Franklin D. Roosevelt was inaugurated as president on March 4, 1933, almost four years after the stock market crash of 1929 sent [End Page 530] the nation’s economy spiraling into the Great Depression. By the time FDR took office, about one quarter of the nation’s workers were unemployed. With the overwhelming cooperation of Congress, FDR pushed through legislation that began the New Deal, but those early programs barely made a dent in unemployment. For that, FDR turned to Harry Hopkins, putting the tough-minded social worker in charge of the Federal Emergency Relief Administration (FERA). Hopkins hired journalist Lorena Hickok to tour the nation and write reports for him. From those reports, and from Hickok’s letters to her dear friend Eleanor Roosevelt, Michael Golay has crafted a highly readable book.
Hopkins told Hickok, “I don’t want the social worker angle. I just want your own reaction, as an ordinary citizen . . . . Tell me what you see and hear. All of it” (p. 39). From January 1933 through August 1934, Hickok traveled the nation. A tough, hard-drinking, heavy-smoking reporter, she was shocked by what she saw: emaciated children, jobless men, families facing the winter without coats, farmers on strike, people talking union and people talking revolution. Some people would regain employment if the economy improved, but others were “stranded,” their former jobs rendered redundant by new technologies. Hickok found complacent elites who opposed the New Deal because it would upset the local labor, racial, and social arrangements that insured their high status. Church groups valiantly tried to feed the hungry but charity was not enough in a time of mass unemployment.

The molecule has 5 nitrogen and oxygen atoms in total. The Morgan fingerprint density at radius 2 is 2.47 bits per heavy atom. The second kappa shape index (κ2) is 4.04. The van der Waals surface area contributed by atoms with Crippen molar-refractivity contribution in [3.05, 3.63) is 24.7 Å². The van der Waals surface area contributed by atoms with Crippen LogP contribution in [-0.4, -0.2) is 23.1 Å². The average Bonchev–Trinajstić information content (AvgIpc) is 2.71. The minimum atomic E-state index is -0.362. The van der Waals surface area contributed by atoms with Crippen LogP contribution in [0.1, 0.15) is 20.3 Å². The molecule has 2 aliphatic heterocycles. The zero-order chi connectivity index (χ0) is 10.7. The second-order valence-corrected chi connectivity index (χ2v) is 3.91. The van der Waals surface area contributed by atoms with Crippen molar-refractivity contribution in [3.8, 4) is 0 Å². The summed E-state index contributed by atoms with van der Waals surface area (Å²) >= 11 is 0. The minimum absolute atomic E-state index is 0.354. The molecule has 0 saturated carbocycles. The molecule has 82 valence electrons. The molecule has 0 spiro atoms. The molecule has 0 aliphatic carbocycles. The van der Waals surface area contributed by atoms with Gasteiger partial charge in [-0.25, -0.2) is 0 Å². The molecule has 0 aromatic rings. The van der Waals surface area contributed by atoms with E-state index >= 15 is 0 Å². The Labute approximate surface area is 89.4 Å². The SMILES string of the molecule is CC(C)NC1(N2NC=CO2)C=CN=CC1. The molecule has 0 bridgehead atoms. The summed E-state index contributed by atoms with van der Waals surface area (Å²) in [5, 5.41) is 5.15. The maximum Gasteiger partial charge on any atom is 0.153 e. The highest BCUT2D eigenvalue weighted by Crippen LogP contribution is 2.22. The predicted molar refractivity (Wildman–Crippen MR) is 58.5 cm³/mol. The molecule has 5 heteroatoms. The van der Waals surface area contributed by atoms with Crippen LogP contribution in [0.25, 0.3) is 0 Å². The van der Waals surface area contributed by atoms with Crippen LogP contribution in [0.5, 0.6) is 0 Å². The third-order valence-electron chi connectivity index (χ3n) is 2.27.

In late summer 1933, Hickok toured Kentucky’s coal country. A relief supervisor in Pineville told her that the state had not distributed relief funds in three weeks. Golay writes, “Kentucky’s relief funds were exhausted,” and “the state couldn’t find a way to meet FERA’s matching grant requirements” (p. 83). Given that everyone was armed, Hickok wondered why the men of Bell and Harlan did not “go down and raid the Blue Grass country” (p. 87). She decided that they were too enfeebled by hunger to even protest. She used conditions in Kentucky to illustrate for Hopkins what happened [End Page 531] when FERA cut off funds in a place where 62 percent of the people were on relief.
Drawing heavily from Hickok’s vivid writing, Golay enables us, like Hopkins and FDR, to see into conditions throughout the nation in 1933. Through Hickok, it is easy to understand why the New Deal developed the way it did, turning to massive work-relief programs in 1934 and 1935. This is the public story told in America 1933, and Golay tells it well, although the episodic nature of Hickok’s reports gives us snapshots rather than depth or analysis. But there is another story here, a private one. Hickok got the FERA job because she was Mrs. Roosevelt’s friend, so close a friend that Eleanor gave her a room in the White House. Their relationship is essential background for the public story, but Golay never quite gets to the heart of the matter: were they just friends or lovers? Terming their correspondence “warm, intimate and inconclusive,” Golay notes that “some historians suggest one thing, others another” (p. 22). Hickok lived in the White House for the rest of FDR’s multiple terms of office and moved to the Roosevelt estate after the war. Eleanor continued to get Hickok jobs, encouraged her writing, and occasionally gave her money. As Golay notes, the passionate nature of the relationship faded away by the mid-1930s, but the friendship never ended.
JEANETTE KEITH is a professor of history at Bloomsburg University of Pennsylvania. Her most recent book, Fever Season: The Story of a Terrifying Epidemic and the People Who Saved a City (2012), is a popular history of the 1878 yellow fever epidemic in Memphis.